Written by Diana Abdi, BS. This Study of 25,957 women between 18 and 65 years of age found that peri-menopausal and menopausal women had the highest levels of perfluorocarbons.

Numerous household products, including food containers, clothing, furniture, carpets, paints, fire-fighting foam and photographic emulsifiers, contain man-made chemicals known as, perfluorcarbons (PFC), which may be associated with endocrine disruption in women exposed to them (3).  Found throughout the home, PFCs can be breathed in via dust or vapor, or eaten in foods.  They repel water and fat, and so have been used to make non-stick cookware, greaseproof food packaging and stain-resistant sprays for clothes and carpets (1).  PFCs have been linked to thyroid cancer, immune system problems, heart disease and researchers also believe they act as hormone disrupters in the body (1).  A greater concern of PFCs is that they have a long half-life and have a ubiquitous presence in human blood and internal organs (3).

Due to health concerns, the company 3M Chemolite facility in Cottage Grove, Minnesota, halted the production of certain PFCs such as, perfluoroctanoate (PFOA) and perfluorooctane sulfonate (PFOS) chemicals in Scotchgard consumer products in 2002 (1, 4).  DuPont, manufacture of Teflon, announced in 2000 they planned to phase out the PFC chemicals by 2015 (1, 4).  In 2004, DuPont spent over $100 million to ensure that the water in homes of Ohio and West Virginia residents weren’t contaminated with PFOA (7).  In that same year, DuPont also agreed to pay $16.5 million to the EPA in fines and support of research and education (7).

In a recent study, published in the Journal of Clinical Endocrinology and Metabolism, researchers at the University of West Virginia found a possible association between the onset of menopause and PFC chemicals (2, 3).  The study included 25,957 women between the ages of 18 and 65, which participated in the C8 Health Project, that collected information of nearly 69,000 people from six public water districts contaminated by PFOAs from the DuPont Washington Works Plant in August 2005-2006 (3, 6).  The women in which participated in the study were divided intro three separate age groups; child bearing age (18-42 yr), perimenopausal age (>42-51 yr), and menopausal age group (>/51-65 yr), based on each participant’s answer to the question whether she had experienced menopause (3).  Blood samples of each participant were analyzed for serum estradiol, a hormone made in the ovaries prior to menopause (5), and PFC levels (3, 6).

Researchers found that the highest levels of PFOS were present in women who were 40% more likely to have experienced menopause (6), the perimenopausal and menopausal age group (>/42-65 yr), and that the women in this age group also showed a significantly lower concentration of the female hormone, estrogen (1, 3).  One perfluorocarbon is known to affect the level of hormone estradiol, and women start to enter menopause as estradiol levels decrease (6).  To determine whether hysterectomy made a difference, PFC concentrations of women with and without hysterectomy of ages 40-55 were compared (3).  Concentrations of PFOA and PFOS were significantly higher in women with a hysterectomy (3).  This study is the largest ever to be done on the endocrine disrupting effects of PFC in human woman (3), however, the study does not show that higher PFCs actually cause earlier menopause (1).  Researchers also linked menstrual flow to higher PFC concentrations in post menopausal women, because they are no longer losing blood (3).  Monthly menstruation eliminates some of the PFCs from the body; therefore, PFC concentrations measured in menstruating women could be lower than those who are not, even with equal PFC exposure levels (3, 6).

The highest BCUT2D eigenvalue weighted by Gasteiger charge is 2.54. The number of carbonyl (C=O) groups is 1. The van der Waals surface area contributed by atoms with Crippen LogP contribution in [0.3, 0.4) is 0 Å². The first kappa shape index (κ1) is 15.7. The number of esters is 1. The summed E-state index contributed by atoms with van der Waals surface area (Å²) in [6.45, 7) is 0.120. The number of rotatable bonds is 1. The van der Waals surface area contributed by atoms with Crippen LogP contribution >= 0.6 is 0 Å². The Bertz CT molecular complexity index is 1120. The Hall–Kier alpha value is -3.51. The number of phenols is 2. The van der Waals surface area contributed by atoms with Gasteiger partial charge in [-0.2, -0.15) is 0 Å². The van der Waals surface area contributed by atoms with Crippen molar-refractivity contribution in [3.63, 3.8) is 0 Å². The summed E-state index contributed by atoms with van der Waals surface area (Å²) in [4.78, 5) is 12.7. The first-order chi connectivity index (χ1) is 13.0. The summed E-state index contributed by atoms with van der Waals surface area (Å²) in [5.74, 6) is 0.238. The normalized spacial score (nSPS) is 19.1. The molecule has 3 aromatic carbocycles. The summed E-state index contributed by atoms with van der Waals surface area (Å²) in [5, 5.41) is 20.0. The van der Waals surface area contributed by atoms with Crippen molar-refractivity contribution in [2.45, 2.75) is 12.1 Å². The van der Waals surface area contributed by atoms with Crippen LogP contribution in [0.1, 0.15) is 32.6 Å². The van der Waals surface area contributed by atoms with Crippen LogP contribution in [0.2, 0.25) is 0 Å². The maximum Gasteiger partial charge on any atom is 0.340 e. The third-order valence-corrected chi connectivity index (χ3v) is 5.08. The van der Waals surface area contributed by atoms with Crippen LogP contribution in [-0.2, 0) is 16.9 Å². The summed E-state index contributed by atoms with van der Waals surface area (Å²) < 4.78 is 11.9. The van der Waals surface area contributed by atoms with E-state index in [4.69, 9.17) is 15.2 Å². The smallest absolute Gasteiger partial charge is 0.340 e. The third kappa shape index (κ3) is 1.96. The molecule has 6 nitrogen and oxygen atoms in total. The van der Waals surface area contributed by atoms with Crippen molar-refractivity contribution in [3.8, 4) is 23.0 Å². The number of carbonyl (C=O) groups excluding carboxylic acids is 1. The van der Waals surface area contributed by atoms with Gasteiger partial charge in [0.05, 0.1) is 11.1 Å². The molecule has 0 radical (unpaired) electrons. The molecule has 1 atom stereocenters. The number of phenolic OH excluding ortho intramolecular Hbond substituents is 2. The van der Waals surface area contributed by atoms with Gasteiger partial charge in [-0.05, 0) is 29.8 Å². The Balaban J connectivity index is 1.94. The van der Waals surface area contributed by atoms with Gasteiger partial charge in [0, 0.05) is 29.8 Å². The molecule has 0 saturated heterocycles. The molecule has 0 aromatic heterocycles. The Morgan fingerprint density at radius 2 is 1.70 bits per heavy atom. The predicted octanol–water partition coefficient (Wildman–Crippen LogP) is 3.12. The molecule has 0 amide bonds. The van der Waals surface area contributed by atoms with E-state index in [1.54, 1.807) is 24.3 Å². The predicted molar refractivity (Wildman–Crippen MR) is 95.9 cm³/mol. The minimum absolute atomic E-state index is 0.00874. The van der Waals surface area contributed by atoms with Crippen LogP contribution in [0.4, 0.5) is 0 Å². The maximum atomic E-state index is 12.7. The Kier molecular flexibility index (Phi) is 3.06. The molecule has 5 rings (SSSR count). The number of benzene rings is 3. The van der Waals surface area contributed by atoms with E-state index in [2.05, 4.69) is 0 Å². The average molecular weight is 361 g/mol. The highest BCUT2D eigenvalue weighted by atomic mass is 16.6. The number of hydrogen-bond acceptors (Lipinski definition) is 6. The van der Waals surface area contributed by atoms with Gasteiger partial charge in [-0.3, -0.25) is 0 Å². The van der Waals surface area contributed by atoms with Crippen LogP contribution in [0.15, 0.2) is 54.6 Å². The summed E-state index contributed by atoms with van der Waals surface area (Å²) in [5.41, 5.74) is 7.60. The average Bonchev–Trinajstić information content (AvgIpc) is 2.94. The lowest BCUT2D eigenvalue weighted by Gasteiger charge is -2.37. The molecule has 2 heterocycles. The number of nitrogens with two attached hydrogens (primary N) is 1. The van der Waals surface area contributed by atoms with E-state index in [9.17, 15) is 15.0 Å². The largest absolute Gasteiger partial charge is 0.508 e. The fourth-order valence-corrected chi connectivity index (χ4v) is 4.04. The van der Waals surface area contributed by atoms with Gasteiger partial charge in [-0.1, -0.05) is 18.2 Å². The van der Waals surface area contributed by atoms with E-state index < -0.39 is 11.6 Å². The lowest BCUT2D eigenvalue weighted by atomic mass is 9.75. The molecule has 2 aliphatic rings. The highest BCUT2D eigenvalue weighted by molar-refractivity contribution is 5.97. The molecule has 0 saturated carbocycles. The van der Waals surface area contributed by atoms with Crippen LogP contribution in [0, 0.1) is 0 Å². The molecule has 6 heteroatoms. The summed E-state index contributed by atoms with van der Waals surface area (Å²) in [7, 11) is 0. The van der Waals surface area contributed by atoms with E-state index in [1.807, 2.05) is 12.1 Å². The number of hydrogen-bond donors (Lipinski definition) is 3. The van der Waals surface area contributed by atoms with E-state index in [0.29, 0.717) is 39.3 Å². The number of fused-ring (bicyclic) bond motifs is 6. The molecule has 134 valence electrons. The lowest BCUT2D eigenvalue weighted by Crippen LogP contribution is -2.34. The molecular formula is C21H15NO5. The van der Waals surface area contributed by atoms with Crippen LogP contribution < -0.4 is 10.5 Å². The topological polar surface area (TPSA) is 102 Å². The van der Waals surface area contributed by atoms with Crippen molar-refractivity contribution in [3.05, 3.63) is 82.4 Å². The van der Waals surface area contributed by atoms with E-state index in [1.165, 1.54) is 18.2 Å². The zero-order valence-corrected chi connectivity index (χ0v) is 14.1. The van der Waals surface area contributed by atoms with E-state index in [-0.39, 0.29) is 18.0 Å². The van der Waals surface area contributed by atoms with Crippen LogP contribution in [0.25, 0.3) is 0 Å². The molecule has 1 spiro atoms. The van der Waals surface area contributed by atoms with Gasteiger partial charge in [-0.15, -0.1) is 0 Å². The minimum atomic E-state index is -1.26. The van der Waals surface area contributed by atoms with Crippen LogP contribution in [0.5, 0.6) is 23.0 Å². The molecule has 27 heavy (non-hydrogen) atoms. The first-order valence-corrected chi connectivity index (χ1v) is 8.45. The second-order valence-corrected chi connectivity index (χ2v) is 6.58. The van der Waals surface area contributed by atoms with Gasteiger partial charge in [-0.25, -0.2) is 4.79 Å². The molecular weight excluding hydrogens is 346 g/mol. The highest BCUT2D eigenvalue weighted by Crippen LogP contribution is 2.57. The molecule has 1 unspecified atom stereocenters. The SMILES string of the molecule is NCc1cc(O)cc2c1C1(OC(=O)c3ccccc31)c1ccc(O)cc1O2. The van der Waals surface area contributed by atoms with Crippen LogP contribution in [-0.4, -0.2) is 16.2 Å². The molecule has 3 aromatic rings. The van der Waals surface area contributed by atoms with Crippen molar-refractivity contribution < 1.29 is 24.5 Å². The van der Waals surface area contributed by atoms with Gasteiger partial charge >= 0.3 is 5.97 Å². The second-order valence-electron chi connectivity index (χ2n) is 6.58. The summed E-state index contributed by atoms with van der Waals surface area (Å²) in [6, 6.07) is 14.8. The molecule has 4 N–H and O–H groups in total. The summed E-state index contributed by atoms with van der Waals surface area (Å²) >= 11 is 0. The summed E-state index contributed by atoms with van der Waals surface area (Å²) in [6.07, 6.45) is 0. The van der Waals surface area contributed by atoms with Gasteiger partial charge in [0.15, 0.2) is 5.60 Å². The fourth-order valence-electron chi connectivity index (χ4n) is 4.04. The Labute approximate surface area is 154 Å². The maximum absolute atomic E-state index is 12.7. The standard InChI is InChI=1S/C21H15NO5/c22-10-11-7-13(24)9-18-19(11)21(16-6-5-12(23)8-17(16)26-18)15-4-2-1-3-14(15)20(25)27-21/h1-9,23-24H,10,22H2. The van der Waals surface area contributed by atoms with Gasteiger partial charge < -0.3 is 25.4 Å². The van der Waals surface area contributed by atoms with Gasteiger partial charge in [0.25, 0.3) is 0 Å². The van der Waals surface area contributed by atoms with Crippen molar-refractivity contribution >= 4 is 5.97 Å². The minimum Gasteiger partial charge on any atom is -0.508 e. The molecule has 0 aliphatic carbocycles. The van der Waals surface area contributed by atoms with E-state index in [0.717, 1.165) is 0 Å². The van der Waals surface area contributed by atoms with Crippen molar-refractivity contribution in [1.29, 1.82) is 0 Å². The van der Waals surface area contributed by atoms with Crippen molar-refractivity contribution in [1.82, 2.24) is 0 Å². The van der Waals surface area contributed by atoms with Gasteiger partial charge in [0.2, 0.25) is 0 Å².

As monthly menstruation ends, as seen in early menopause, PFC levels are higher, which researchers associate with a reverse causation, that the loss of menses causes an increase in PFC concentrations rather than increased PFC causing early menopause (3).  Early onset of menopause is also linked with increased risk of cardiovascular mortality and bone loss (3, 6).  To prevent high PFC blood concentration levels, environmental campaigners urged women to reduce their exposure to man-made hormone disrupting chemicals in house hold products (2). Although an association between the onset of menopause and PFC has been shown, further research is necessary to understand the cause and effect correlation (3).

Source: Knox, Sarah S., et al. “Implications of early menopause in women exposed to perfluorocarbons.” The Journal of Clinical Endocrinology & Metabolism 96.6 (2011): 1747-1753.

Copyright © 2011 by The Endocrine Society

Posted August 12, 2011.


  1.  Derbyshire, David. “Could your Saucepans Bring on the Menopause? Chemicals  Found Around the Home Linked to Health Problems”.  Health &Wellness: Sott.net. 24 Mar. 2011.
  2. Heller, Matthew.  “Study Suggests Sticking Blame on Teflon Chemical for Early Menopause”.  News & Notes, Product Hazards and Recalls. 28 Mar. 2011.
  3. Knox, Sarah S., et al. “Implications of Early Menopause in Women Exposed to Perfluorocarbons”.  Clinical Endocrinology & Metabolism. 96(6):0000-0000, June 2011. Posted on The Journal of Clinical Endocrinology and Metabolism website.
  4. “Perfluorochemicals”.  Minnesota Pollution Control Agency.  4 Feb. 2011. Posted on the About Health website.
  5.  Stephan, Pam.  “Estrogen Types-Female Hormones-Estrone, Estradiol, Estriol”. About.com-Breast Cancer. 8 Oct. 2007. Posted on the Vibrant Nation website.
  6. Ward, Susan L.  “Hormonal Night Sweats: New Study Links Teflon to Early Menopause”.  Menopause-Vibrant Nation.  30 Mar. 2011. Posted on the Earth Easy website.
  7.  Cox, Stan. “Toxic Teflon: compounds from household products found in human
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